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Collection Thomas Neirynck. From sentiment to lyrical expression

From private to public

Reflections

as of 3 February 2022

From private to public

A private collector who donated his life’s work to show it to the public. The collection of patron Thomas Neirynck gives a subjective view of abstract art from the second half of the 20th century, with special attention to Jeune peinture belge and CoBrA, two art movements that brought Belgian artists international fame.

Selected works of great and less great names, all intimates of Neirynck, ranging from post-expressionists to various abstract artists.

Thomas Neirynck

WWII

From private to public

Thomas Neirynck

With the exhibition ‘From private to public’, the FeliXart Museum is examining Thomas Neirynck’s private art collection, which became public thanks to a donation to the King Baudouin Foundation. The life’s work of a patron, it offers a subjective view of abstract art from the second half of the 20th century, with particular attention to Jeune peinture belge and CoBrA, two art movements that brought Belgian artists international fame.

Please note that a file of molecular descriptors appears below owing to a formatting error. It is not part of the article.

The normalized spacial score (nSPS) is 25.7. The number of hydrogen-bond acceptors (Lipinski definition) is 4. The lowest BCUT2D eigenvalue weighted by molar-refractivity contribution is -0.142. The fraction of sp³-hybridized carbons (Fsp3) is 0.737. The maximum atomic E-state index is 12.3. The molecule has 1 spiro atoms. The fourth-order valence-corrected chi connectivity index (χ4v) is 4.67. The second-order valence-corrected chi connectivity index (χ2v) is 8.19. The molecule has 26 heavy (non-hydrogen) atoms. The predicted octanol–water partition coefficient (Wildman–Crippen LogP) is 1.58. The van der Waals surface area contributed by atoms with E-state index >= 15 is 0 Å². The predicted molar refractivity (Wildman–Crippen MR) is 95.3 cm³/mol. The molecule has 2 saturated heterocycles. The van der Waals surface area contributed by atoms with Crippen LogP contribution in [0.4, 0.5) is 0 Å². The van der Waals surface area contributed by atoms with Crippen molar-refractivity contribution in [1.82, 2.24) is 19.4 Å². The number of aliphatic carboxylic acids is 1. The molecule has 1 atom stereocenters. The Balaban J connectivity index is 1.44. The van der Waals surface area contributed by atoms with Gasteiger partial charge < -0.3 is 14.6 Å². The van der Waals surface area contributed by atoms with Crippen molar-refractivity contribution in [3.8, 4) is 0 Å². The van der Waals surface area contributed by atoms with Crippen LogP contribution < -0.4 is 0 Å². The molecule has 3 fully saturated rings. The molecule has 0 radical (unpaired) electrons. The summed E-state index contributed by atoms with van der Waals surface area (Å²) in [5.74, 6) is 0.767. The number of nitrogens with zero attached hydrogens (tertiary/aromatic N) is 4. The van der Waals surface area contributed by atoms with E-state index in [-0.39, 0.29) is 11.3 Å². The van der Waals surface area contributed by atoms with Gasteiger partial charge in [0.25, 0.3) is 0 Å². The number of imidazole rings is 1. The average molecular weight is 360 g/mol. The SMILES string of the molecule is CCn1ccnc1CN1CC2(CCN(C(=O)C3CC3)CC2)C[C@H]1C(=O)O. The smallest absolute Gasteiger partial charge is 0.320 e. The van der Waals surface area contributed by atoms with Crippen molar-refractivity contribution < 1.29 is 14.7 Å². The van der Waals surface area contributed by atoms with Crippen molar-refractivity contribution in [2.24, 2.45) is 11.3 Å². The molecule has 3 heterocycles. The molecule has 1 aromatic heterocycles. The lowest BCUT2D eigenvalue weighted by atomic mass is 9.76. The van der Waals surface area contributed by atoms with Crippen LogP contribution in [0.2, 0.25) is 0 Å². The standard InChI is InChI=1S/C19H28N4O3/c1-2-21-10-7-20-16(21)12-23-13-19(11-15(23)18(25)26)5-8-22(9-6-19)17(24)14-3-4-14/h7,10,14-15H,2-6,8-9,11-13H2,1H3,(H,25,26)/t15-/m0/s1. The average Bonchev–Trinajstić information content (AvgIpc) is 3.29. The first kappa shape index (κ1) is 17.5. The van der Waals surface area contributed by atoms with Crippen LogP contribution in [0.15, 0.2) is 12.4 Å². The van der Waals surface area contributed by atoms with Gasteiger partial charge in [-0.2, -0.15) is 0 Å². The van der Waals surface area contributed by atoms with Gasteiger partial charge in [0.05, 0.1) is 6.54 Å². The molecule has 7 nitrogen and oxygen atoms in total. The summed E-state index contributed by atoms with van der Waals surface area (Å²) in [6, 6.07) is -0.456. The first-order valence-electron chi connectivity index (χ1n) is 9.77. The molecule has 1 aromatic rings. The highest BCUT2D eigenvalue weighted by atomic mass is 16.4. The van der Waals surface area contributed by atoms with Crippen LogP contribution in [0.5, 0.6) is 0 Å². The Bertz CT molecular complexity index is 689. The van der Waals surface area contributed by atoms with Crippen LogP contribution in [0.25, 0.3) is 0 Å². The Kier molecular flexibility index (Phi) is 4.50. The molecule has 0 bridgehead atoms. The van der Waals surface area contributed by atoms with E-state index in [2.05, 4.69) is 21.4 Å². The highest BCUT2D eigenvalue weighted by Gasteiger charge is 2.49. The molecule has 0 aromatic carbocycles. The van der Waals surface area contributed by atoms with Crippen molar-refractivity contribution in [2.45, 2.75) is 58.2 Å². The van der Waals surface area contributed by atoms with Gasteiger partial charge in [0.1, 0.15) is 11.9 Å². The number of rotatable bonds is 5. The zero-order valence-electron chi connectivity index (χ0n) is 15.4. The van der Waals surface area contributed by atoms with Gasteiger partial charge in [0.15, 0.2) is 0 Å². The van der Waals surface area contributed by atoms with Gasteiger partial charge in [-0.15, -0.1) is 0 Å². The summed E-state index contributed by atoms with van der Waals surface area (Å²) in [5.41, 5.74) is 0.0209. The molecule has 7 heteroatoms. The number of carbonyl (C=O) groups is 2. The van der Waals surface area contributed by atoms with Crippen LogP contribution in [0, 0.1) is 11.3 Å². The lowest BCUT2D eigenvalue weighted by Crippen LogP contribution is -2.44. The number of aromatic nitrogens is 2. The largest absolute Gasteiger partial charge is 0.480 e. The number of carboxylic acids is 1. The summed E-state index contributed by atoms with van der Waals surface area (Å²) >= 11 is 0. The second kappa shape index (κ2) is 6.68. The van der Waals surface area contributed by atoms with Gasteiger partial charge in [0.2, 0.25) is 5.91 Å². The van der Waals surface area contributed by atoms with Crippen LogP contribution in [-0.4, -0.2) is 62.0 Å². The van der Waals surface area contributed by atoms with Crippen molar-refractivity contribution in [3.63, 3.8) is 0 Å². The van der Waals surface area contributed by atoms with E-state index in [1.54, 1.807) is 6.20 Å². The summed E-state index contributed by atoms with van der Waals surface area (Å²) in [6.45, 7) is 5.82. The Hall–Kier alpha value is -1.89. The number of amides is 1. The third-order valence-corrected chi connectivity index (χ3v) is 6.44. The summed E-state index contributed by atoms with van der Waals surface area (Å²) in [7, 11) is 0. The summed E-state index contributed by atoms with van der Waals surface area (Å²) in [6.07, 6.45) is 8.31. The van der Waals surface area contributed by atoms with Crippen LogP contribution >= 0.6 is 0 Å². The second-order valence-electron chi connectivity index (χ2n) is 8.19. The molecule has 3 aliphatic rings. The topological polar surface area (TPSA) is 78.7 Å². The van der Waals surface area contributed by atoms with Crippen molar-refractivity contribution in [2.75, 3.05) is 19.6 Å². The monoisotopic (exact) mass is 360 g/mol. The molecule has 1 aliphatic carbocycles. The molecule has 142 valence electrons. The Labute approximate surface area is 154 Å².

WWII

This exhibition, with works varying from post-expressionism to various forms of abstract art, takes a look at a collector’s mania that originated and was inspired immediately after the end of the Second World War. The collecting itself, as well as the context and networks in which it took place, is part of the set-up. The subjective choice of the collector Neirynck is placed in its time and assessed according to the values that the collection still has today. It is contextualised from its original totality and from the perspective of the donation to the King Baudouin Foundation and the various accessions the collection has had since then.

From private to public

In its exhibition policy, the FeliXart Museum has always been very careful with private collections. Although important private collections are often involved in our projects, we have always guarded against exhibiting a collection in its entirety. In Thomas Neirynck’s case, this is different: his collection became public property, which gives us the opportunity to study this collection in a deontological way. Neirynck’s world was filled with post-war Belgian art, which fits perfectly within the FeliXart Museum’s field of research.